Airline Chaos – It’s the Customer … to Some Degree Dummy

By Robert Mark on January 3rd, 2008

Did you see the note last week from the United branch of the Air Line Pilots Association? United pilots didn’t want to take the heat for the huge round of delays and flight cancellations that good old UAL dropped on passengers around the system when an ugly ice storm broke the back of the UAL schedule again.Big Airlines

Nor should the pilots have taken the blame.

United ran short of pilots simply because it was that time of the month … the end … when pilots can easily exceed their FAA allotted flight times. Airline pilots normally can fly no more than 100 hours in any given month. The total amount they fly is also related to their actual time on duty, such as sitting around at the gate when the flight can’t depart for some reason.

When you ask pilots to pick up as much extra flying as possible early in the month – as United and other carriers have – it leaves little extra time for them to fly near the end of the month. Mix in a little bad weather and it’s a recipe for delays and more delays.

United decide to go back to square one at some point and simply cancel many holiday flights in order to get crews to the right place for future trips, stranding thousands of passengers in the process.

Sure we can blame United management at United for hiring executives with little common sense when it comes to taking care of the people who provide their bread and butter … both employees and customers. These would be the same executives who voted shareholders a nice dividend last month knowing that any cough in the system from too few employees to carry out the work would easily give the airline another black eye.

We’ve heard that bad management argument before … many times.

We need to place part of the blame for the current airline system squarely where it belongs … on the customer.

In the past decade, Americans have become the laughing stock of the world for more reasons than I can relate in one post here. But we’re only looking at the airlines right now. Let’s just say that we’ve set our sights as customers so low on the level of service we are willing to accept that we almost dare the airlines to see if they can possibly make it any worse.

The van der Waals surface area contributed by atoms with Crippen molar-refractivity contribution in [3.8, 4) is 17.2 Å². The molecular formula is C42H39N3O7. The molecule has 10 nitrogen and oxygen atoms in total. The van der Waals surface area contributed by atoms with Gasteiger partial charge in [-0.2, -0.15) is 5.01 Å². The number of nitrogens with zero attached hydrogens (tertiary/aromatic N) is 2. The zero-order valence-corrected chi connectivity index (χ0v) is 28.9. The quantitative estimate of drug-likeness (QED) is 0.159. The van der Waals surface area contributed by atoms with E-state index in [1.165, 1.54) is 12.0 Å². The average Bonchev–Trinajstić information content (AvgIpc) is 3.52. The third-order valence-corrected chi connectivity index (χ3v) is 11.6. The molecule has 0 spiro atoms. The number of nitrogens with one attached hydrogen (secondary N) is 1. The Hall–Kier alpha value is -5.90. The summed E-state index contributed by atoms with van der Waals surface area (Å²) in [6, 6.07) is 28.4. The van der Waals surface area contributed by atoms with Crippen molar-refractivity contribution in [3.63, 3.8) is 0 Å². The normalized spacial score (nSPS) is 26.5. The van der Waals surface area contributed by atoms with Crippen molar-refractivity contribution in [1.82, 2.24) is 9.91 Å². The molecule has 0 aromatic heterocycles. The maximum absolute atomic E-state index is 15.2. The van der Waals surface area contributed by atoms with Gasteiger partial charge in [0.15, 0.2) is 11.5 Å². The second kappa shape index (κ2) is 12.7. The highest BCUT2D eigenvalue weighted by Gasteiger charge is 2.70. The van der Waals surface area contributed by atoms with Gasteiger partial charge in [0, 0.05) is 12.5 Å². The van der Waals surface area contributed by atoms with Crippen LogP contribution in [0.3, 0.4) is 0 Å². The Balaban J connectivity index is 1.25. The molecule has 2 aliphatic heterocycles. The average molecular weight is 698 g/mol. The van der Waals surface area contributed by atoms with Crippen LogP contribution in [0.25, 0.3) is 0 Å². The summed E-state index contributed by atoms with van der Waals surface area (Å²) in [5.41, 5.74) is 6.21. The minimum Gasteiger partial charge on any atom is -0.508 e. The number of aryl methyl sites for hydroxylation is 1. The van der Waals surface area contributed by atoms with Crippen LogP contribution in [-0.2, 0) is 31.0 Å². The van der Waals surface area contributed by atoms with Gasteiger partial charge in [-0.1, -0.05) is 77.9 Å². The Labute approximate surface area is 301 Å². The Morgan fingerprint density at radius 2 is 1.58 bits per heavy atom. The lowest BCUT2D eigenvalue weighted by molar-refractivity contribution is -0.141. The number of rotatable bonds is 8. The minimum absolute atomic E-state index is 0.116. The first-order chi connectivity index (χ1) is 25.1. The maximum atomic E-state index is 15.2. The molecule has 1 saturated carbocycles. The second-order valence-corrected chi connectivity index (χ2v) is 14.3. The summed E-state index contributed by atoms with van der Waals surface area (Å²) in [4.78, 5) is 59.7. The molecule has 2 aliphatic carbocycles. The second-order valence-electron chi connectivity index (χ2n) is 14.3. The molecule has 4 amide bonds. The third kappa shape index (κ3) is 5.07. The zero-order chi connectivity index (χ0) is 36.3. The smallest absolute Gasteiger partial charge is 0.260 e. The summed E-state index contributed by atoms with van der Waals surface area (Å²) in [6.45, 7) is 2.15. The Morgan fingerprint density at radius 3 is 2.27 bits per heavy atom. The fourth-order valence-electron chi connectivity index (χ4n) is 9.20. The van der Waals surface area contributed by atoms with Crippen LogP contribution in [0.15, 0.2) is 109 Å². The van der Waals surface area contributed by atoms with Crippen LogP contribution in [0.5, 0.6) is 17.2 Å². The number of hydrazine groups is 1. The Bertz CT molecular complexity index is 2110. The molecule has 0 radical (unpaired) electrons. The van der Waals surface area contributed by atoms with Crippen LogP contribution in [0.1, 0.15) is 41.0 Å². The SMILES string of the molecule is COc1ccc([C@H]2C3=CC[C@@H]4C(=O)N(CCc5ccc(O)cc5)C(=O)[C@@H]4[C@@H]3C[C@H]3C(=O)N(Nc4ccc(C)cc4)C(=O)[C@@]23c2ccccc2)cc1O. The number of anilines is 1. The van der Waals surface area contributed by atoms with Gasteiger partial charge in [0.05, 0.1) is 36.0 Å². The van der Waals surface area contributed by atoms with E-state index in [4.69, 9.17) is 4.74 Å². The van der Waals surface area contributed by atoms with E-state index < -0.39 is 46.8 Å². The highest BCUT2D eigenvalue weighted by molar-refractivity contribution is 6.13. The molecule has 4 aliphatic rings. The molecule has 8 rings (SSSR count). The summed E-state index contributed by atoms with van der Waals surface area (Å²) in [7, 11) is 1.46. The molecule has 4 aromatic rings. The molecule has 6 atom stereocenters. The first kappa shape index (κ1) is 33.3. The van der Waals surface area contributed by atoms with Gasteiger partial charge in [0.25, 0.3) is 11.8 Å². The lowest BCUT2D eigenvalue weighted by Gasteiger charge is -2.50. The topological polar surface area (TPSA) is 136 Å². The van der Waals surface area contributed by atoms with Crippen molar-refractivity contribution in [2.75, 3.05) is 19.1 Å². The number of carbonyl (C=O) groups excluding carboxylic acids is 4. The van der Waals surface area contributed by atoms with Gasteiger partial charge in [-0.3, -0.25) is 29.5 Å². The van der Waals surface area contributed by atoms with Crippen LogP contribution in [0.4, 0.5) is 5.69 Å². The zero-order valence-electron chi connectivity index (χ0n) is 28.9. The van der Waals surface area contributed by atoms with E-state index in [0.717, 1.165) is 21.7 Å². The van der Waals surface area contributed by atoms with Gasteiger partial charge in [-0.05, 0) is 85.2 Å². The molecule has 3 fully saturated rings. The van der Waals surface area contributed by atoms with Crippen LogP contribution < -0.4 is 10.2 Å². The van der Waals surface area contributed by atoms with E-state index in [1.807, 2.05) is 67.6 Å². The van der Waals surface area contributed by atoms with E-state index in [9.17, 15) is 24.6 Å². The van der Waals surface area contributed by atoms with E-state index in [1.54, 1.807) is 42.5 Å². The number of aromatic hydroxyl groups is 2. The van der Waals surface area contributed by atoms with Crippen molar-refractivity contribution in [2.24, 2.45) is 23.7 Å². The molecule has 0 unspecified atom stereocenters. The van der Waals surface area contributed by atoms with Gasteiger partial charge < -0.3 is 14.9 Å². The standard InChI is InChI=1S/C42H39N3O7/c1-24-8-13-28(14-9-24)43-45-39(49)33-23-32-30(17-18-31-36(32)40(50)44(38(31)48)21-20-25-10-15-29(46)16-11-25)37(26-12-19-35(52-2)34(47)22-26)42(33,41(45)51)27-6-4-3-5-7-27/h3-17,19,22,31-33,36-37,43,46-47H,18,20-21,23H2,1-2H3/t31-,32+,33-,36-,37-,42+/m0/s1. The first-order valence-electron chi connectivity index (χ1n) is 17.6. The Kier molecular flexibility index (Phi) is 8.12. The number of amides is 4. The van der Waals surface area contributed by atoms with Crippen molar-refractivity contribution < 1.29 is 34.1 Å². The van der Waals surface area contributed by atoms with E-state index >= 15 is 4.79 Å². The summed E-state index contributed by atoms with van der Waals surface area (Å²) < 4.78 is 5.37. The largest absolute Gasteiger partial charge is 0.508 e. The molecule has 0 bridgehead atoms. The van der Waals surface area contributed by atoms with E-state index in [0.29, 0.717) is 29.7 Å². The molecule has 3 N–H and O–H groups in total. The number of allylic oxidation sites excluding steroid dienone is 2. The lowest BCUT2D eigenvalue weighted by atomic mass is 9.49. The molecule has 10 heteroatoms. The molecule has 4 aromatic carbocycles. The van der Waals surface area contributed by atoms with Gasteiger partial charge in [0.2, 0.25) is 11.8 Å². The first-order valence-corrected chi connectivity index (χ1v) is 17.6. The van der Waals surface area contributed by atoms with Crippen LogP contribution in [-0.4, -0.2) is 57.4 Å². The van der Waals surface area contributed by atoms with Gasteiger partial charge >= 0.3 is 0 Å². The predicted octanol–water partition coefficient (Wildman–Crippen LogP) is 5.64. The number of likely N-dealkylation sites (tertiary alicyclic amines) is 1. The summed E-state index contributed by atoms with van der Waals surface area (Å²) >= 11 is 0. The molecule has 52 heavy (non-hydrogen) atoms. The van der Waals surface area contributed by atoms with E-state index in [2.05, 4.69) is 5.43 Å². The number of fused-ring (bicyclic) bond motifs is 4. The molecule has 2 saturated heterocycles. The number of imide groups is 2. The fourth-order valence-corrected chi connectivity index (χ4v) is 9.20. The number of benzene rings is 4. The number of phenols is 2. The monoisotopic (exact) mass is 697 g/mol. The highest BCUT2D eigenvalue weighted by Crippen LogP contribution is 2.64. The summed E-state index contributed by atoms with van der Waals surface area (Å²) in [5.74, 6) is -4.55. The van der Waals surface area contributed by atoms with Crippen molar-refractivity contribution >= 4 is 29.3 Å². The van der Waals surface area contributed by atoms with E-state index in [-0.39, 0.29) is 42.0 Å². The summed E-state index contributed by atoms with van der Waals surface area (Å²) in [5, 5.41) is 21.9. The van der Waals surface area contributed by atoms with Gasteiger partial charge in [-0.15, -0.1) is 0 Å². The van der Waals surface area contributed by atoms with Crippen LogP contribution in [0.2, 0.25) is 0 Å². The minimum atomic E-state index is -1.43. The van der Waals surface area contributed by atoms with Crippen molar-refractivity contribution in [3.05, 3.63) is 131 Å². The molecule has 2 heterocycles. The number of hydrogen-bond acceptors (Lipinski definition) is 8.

Worst of all, we do little to change the status quo.

As a kid who grew up in the 60’s when people marched by the thousands on Washington for practically anything, I cringe when I listen to airline passengers turn their hands up saying, “Well … what can we do?”

You can do quite a bit actually.

Remember the piece I posted on Kate Hanni and the Coalition for an Airline Passenger Bill of Rights a few weeks back?

Well, she’s at it again.

Yesterday, Hanni and another stranded passenger – Catherine Ray – filed a potential class-action lawsuit against American Airlines after being kept locked up aboard their aircraft on the ground in Austin for nearly 10 hours last winter.

OK, perhaps Hanni’s view that they were imprisoned against their will might raise a few eyebrows, but I admire the fact that there are now some 21,410 people who are mad as hell as Kate and Catherine about the way the airlines treat their customers.

Those are the people who signed the coalition’s petition supporting an airline passenger bill of rights.

What we need are a lot more airline passengers who realize they are just as much a part of the problem as the cure and that taking action is the only solution.

Have you signed the petition? If not, tell me why?

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